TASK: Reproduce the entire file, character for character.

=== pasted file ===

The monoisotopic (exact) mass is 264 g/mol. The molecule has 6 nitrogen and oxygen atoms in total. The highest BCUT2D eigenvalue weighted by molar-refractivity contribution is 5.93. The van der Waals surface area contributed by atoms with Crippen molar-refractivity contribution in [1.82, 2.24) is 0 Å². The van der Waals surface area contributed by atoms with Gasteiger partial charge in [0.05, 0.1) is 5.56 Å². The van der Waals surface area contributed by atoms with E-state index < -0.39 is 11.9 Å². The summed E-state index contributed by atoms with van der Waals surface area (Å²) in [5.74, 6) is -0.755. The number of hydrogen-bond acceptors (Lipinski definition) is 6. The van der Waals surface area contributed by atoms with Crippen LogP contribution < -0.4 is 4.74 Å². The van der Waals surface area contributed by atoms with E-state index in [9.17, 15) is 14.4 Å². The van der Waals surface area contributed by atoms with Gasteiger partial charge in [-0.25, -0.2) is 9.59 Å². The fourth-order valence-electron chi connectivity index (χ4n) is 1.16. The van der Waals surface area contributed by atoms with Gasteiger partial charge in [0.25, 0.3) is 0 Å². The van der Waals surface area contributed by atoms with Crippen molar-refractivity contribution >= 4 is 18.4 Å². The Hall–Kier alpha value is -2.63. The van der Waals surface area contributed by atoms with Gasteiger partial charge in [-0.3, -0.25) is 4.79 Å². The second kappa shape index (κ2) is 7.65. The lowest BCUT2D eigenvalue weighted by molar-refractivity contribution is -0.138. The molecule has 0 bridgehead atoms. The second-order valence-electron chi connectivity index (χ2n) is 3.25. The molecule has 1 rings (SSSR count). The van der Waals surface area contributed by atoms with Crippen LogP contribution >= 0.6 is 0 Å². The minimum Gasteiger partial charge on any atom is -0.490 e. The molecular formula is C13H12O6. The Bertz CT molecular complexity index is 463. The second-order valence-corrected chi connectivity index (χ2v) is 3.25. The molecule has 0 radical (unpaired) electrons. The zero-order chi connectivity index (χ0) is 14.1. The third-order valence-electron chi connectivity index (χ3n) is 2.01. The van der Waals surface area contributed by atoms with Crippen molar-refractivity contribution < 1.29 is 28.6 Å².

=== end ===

The monoisotopic (exact) mass is 264 g/mol. The molecule has 6 nitrogen and oxygen atoms in total. The highest BCUT2D eigenvalue weighted by molar-refractivity contribution is 5.93. The van der Waals surface area contributed by atoms with Crippen molar-refractivity contribution in [1.82, 2.24) is 0 Å². The van der Waals surface area contributed by atoms with Gasteiger partial charge in [0.05, 0.1) is 5.56 Å². The van der Waals surface area contributed by atoms with E-state index < -0.39 is 11.9 Å². The summed E-state index contributed by atoms with van der Waals surface area (Å²) in [5.74, 6) is -0.755. The number of hydrogen-bond acceptors (Lipinski definition) is 6. The van der Waals surface area contributed by atoms with Crippen LogP contribution < -0.4 is 4.74 Å². The van der Waals surface area contributed by atoms with E-state index in [9.17, 15) is 14.4 Å². The van der Waals surface area contributed by atoms with Gasteiger partial charge in [-0.25, -0.2) is 9.59 Å². The fourth-order valence-electron chi connectivity index (χ4n) is 1.16. The van der Waals surface area contributed by atoms with Gasteiger partial charge in [0.25, 0.3) is 0 Å². The van der Waals surface area contributed by atoms with Crippen molar-refractivity contribution >= 4 is 18.4 Å². The Hall–Kier alpha value is -2.63. The van der Waals surface area contributed by atoms with Gasteiger partial charge in [-0.3, -0.25) is 4.79 Å². The second kappa shape index (κ2) is 7.65. The lowest BCUT2D eigenvalue weighted by molar-refractivity contribution is -0.138. The molecule has 0 bridgehead atoms. The second-order valence-electron chi connectivity index (χ2n) is 3.25. The molecule has 1 rings (SSSR count). The van der Waals surface area contributed by atoms with Crippen LogP contribution >= 0.6 is 0 Å². The minimum Gasteiger partial charge on any atom is -0.490 e. The molecular formula is C13H12O6. The Bertz CT molecular complexity index is 463. The second-order valence-corrected chi connectivity index (χ2v) is 3.25. The molecule has 0 radical (unpaired) electrons. The zero-order chi connectivity index (χ0) is 14.1. The third-order valence-electron chi connectivity index (χ3n) is 2.01. The van der Waals surface area contributed by atoms with Crippen molar-refractivity contribution < 1.29 is 28.6 Å².